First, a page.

That doesn't mean China's growth will be clean.
"A lot of manufacturing is very dirty," said Christopher McNally, a fellow at the East-West Center in Honolulu who studies China's system of state-managed capitalism. "But the policy thrust is very clear. And that is actually what we lack. We don't have a very clear policy of where we're going."
Washington clean-tech companies are staking their future on how well they can both sell to China's growing market and maintain their own edge.
But that's getting harder to do as the U.S. lags in investments and policies that foster development of clean-technology products and build market demand for them, many business leaders say.
"China has a problem with pollution," says Robert Roche, the chairman of the American Chamber of Commerce in Shanghai. "They're addressing it from a national view. Our government hasn't decided there's a problem yet."
Recent Chinese actions include a cap on carbon, aggressive fuel-efficiency targets and a plan for $700 billion in investments over the next 10 years, said U.S. Rep. Jay Inslee, D-Bainbridge Island, who met with Chinese environment officials in July.
Without a bold U.S. strategy, money will go elsewhere and domestic enterprises will lose out, he said.
"It's pretty amazing, our lack of performance relative to Chinese aggressiveness in trying to seize these jobs," he said.
An hour outside Shanghai, factories fill the bland landscape around Kunshan, a satellite city that has become an economic powerhouse.
Amid the electronics companies churning out iPods, mobile phones and laptops, a solar-energy industry is taking shape.
Kunshan is encouraging biotech, wind and solar companies to set up shop. Taiwanese manufacturer Motech Industries started mass production of solar cells there two years ago, and demand now exceeds its capacity.
"The government is involved a lot in the development of industries," said York Wu, vice chief of investment promotion in the New & Hi-tech Industrial Development Zone.
The goal is to make Kunshan a base of renewable energy, producing 400 million to 500 million solar panels.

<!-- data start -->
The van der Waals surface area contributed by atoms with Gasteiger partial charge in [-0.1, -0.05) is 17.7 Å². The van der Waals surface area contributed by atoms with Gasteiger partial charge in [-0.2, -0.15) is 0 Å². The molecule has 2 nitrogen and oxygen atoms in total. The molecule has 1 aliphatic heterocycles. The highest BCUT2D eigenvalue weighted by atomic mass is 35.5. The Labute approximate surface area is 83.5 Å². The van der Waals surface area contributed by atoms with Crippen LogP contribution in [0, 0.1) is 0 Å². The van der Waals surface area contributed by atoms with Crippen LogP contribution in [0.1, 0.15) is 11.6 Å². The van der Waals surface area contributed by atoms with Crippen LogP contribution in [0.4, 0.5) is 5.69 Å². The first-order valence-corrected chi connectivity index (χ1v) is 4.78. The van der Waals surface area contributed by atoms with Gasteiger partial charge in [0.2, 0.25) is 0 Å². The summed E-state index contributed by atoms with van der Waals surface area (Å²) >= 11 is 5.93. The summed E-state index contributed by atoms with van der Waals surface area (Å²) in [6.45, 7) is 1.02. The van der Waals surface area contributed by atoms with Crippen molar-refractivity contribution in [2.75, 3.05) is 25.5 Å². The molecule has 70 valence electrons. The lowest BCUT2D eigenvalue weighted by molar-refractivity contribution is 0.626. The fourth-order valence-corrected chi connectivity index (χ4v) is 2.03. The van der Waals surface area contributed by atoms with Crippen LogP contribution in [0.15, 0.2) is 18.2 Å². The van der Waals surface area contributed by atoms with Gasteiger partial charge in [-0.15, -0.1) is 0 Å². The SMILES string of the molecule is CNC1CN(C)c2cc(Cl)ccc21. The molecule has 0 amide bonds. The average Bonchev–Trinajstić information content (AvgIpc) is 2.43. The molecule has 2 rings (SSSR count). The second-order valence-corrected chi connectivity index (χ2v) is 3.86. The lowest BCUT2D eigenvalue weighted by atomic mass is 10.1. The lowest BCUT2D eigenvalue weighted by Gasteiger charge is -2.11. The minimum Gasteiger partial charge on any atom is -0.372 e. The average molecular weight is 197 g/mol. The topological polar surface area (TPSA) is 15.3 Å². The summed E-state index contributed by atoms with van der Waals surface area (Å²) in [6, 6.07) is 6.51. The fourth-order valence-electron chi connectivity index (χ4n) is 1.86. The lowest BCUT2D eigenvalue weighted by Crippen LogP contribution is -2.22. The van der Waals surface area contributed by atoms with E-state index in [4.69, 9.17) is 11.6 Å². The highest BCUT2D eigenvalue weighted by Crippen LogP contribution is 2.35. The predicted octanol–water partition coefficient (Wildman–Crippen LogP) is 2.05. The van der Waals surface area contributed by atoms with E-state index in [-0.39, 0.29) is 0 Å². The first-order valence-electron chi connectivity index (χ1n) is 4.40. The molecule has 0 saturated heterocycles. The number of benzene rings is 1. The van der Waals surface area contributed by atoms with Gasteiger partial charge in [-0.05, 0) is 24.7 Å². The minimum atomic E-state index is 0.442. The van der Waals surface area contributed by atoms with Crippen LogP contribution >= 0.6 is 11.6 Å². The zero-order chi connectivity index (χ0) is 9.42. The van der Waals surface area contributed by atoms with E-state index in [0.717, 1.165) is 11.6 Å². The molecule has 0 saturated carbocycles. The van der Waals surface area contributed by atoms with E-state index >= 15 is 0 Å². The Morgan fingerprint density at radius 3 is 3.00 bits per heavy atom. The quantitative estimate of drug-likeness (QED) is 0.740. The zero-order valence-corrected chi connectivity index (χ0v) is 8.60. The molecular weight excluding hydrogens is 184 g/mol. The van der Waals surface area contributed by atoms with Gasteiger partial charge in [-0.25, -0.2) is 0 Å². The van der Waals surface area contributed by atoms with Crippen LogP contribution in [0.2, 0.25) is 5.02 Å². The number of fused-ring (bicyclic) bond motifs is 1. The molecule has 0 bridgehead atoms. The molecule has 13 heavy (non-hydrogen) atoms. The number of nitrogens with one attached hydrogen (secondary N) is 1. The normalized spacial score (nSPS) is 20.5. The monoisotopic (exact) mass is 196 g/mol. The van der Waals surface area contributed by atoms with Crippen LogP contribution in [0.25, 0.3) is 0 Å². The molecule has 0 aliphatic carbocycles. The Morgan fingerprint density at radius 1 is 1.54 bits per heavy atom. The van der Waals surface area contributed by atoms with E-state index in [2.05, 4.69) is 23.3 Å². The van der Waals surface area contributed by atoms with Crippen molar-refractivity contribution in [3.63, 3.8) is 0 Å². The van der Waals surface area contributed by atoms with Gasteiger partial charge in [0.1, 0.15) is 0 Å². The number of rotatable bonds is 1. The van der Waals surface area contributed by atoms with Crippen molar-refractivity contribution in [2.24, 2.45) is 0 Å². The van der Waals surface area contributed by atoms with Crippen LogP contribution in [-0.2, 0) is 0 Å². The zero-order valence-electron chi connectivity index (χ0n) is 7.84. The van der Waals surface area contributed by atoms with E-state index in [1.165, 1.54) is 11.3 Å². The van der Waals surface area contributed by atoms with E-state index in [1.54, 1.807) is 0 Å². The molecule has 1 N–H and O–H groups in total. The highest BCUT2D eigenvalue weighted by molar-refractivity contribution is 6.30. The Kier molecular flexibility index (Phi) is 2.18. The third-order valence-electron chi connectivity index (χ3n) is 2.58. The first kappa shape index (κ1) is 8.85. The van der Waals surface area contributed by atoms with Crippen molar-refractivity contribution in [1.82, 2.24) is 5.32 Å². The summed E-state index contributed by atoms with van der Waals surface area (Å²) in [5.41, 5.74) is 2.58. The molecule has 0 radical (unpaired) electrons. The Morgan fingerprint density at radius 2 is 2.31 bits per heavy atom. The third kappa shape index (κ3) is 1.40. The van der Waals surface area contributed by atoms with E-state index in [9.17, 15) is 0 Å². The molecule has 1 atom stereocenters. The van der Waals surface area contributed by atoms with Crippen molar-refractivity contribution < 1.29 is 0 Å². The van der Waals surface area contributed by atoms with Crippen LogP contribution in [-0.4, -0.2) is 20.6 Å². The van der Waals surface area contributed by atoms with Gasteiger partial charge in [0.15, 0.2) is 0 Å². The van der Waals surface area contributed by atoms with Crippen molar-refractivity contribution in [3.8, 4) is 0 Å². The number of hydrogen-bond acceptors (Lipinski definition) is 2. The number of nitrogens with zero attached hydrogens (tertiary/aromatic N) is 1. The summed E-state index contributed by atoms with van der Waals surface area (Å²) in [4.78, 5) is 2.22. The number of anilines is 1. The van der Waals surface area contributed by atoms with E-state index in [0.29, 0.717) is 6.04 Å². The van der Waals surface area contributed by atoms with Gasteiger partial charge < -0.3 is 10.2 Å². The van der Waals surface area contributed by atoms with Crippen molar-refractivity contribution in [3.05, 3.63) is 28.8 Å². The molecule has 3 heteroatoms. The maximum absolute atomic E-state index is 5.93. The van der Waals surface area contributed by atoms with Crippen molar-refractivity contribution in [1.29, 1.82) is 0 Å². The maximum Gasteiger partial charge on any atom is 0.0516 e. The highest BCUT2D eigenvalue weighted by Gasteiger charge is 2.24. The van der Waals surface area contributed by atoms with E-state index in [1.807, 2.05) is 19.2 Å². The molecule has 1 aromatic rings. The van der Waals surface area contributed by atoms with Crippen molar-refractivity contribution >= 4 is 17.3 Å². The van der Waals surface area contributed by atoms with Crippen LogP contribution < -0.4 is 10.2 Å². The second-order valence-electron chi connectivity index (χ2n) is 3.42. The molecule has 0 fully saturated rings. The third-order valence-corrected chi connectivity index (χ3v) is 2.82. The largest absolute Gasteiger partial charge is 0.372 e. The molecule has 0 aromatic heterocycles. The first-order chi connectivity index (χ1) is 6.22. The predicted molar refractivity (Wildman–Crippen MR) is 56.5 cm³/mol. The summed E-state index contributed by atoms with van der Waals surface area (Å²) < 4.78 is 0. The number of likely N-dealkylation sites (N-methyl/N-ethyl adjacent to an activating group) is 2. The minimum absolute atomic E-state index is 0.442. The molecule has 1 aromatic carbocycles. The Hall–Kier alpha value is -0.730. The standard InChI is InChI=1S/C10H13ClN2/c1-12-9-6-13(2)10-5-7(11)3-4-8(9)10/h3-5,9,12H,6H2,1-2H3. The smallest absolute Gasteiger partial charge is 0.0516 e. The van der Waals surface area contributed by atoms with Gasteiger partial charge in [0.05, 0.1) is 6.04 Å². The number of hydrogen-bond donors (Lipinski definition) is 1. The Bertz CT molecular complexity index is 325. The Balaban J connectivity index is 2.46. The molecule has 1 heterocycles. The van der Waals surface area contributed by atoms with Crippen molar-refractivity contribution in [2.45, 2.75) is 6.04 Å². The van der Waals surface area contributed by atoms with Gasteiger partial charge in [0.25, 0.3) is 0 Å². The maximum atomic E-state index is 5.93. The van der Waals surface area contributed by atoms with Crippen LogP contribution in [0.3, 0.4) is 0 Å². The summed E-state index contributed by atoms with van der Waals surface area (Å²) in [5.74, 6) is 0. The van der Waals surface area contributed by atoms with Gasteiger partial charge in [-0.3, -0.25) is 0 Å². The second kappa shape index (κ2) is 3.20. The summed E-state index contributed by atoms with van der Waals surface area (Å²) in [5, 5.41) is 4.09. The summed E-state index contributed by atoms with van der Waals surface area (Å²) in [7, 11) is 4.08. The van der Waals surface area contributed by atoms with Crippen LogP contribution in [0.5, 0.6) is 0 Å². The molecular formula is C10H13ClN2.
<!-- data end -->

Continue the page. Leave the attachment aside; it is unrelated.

At a demonstration center near the Motech factory, a young woman in skinny black jeans and precariously high heels leads visitors on a tour of displays.
She shows miniature homes of the future, with green roofs and solar-powered lights, new types of small wind turbines and ultrathin solar-cell material that can be used in roofing or curtains. They even have a model handbag designed to tap sunlight to charge cellphones.
John Evans, an Asia-based business consultant, has been watching the growth of China's clean-technology industry and advising the Washington state Department of Commerce and local companies on strategy.
"China is going to be both a competitor and an opportunity," Evans said. "When the Chinese decide they're really going to push forward with something, they do it quickly and put a lot of money into it."
That means opportunities for Washington companies with cutting-edge technology, such as software to manage smart electricity grids, to sell into the Chinese market, he said. But they may eventually be competing with companies in China.
"China is putting in place incentives, such as tax reductions for investment, to attract companies from across the globe," he said. "That's not necessarily a great thing for Washington state."
More demand overseas
At its factory in Kennewick, Infinia makes a device that captures sunlight through a mirror and converts the heat directly into electricity. Infinia was listed by the Cleantech Group as one of the 100 most promising private companies in the world for addressing environmental challenges.